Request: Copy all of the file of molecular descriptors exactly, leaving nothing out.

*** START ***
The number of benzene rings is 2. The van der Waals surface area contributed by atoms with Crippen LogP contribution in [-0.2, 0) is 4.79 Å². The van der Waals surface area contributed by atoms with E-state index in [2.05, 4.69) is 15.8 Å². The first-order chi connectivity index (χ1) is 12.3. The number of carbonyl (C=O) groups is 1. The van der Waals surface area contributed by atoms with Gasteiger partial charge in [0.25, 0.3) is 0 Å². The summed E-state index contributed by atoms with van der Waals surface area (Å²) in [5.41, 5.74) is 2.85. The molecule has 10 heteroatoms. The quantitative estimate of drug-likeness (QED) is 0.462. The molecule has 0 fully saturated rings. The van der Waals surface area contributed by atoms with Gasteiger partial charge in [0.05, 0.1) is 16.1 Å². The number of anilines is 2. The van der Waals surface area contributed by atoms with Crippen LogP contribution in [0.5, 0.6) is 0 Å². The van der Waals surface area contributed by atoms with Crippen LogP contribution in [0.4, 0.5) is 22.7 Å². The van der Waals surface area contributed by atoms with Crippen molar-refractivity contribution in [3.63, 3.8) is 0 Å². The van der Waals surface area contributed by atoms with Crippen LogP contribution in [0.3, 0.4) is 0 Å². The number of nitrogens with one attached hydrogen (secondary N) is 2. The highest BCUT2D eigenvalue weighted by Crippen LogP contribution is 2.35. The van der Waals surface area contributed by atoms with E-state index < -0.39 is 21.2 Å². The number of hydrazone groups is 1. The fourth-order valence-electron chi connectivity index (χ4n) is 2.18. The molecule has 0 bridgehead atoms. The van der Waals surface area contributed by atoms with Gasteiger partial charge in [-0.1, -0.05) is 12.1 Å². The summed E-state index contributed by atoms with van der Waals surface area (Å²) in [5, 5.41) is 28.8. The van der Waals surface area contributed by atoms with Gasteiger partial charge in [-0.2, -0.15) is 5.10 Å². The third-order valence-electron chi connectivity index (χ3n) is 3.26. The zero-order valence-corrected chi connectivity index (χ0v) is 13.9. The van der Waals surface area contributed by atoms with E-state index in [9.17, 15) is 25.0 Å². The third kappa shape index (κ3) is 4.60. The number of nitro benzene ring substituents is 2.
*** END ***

The number of benzene rings is 2. The van der Waals surface area contributed by atoms with Crippen LogP contribution in [-0.2, 0) is 4.79 Å². The van der Waals surface area contributed by atoms with E-state index in [2.05, 4.69) is 15.8 Å². The first-order chi connectivity index (χ1) is 12.3. The number of carbonyl (C=O) groups is 1. The van der Waals surface area contributed by atoms with Gasteiger partial charge in [0.25, 0.3) is 0 Å². The summed E-state index contributed by atoms with van der Waals surface area (Å²) in [5.41, 5.74) is 2.85. The molecule has 10 heteroatoms. The quantitative estimate of drug-likeness (QED) is 0.462. The molecule has 0 fully saturated rings. The van der Waals surface area contributed by atoms with Gasteiger partial charge in [0.05, 0.1) is 16.1 Å². The number of anilines is 2. The van der Waals surface area contributed by atoms with Crippen LogP contribution in [0.5, 0.6) is 0 Å². The van der Waals surface area contributed by atoms with Crippen LogP contribution in [0.4, 0.5) is 22.7 Å². The van der Waals surface area contributed by atoms with Crippen molar-refractivity contribution in [3.63, 3.8) is 0 Å². The van der Waals surface area contributed by atoms with Crippen LogP contribution in [0.3, 0.4) is 0 Å². The number of nitrogens with one attached hydrogen (secondary N) is 2. The highest BCUT2D eigenvalue weighted by Crippen LogP contribution is 2.35. The van der Waals surface area contributed by atoms with E-state index < -0.39 is 21.2 Å². The number of hydrazone groups is 1. The fourth-order valence-electron chi connectivity index (χ4n) is 2.18. The molecule has 0 bridgehead atoms. The van der Waals surface area contributed by atoms with Gasteiger partial charge in [-0.1, -0.05) is 12.1 Å². The summed E-state index contributed by atoms with van der Waals surface area (Å²) in [5, 5.41) is 28.8. The van der Waals surface area contributed by atoms with Gasteiger partial charge in [-0.2, -0.15) is 5.10 Å². The third-order valence-electron chi connectivity index (χ3n) is 3.26. The zero-order valence-corrected chi connectivity index (χ0v) is 13.9. The van der Waals surface area contributed by atoms with E-state index in [9.17, 15) is 25.0 Å². The third kappa shape index (κ3) is 4.60. The number of nitro benzene ring substituents is 2.